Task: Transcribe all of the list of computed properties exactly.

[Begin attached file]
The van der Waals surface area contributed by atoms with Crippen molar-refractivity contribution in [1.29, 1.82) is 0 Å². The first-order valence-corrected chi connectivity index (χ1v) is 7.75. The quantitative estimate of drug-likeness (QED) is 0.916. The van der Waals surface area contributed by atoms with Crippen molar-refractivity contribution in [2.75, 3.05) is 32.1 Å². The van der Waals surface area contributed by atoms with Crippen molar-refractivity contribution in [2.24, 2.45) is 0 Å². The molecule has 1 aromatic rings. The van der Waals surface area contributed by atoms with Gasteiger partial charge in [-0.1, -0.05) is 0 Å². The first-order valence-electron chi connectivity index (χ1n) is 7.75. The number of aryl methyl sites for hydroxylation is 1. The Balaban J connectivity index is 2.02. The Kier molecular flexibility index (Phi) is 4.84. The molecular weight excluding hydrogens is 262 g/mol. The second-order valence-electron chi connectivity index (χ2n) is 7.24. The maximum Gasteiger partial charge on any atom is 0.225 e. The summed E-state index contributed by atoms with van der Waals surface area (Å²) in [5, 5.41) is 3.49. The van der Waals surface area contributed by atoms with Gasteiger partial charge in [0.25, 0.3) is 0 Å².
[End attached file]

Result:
The van der Waals surface area contributed by atoms with Crippen molar-refractivity contribution in [1.29, 1.82) is 0 Å². The first-order valence-corrected chi connectivity index (χ1v) is 7.75. The quantitative estimate of drug-likeness (QED) is 0.916. The van der Waals surface area contributed by atoms with Crippen molar-refractivity contribution in [2.75, 3.05) is 32.1 Å². The van der Waals surface area contributed by atoms with Crippen molar-refractivity contribution in [2.24, 2.45) is 0 Å². The molecule has 1 aromatic rings. The van der Waals surface area contributed by atoms with Gasteiger partial charge in [-0.1, -0.05) is 0 Å². The first-order valence-electron chi connectivity index (χ1n) is 7.75. The number of aryl methyl sites for hydroxylation is 1. The Balaban J connectivity index is 2.02. The Kier molecular flexibility index (Phi) is 4.84. The molecular weight excluding hydrogens is 262 g/mol. The second-order valence-electron chi connectivity index (χ2n) is 7.24. The maximum Gasteiger partial charge on any atom is 0.225 e. The summed E-state index contributed by atoms with van der Waals surface area (Å²) in [5, 5.41) is 3.49. The van der Waals surface area contributed by atoms with Gasteiger partial charge in [0.25, 0.3) is 0 Å².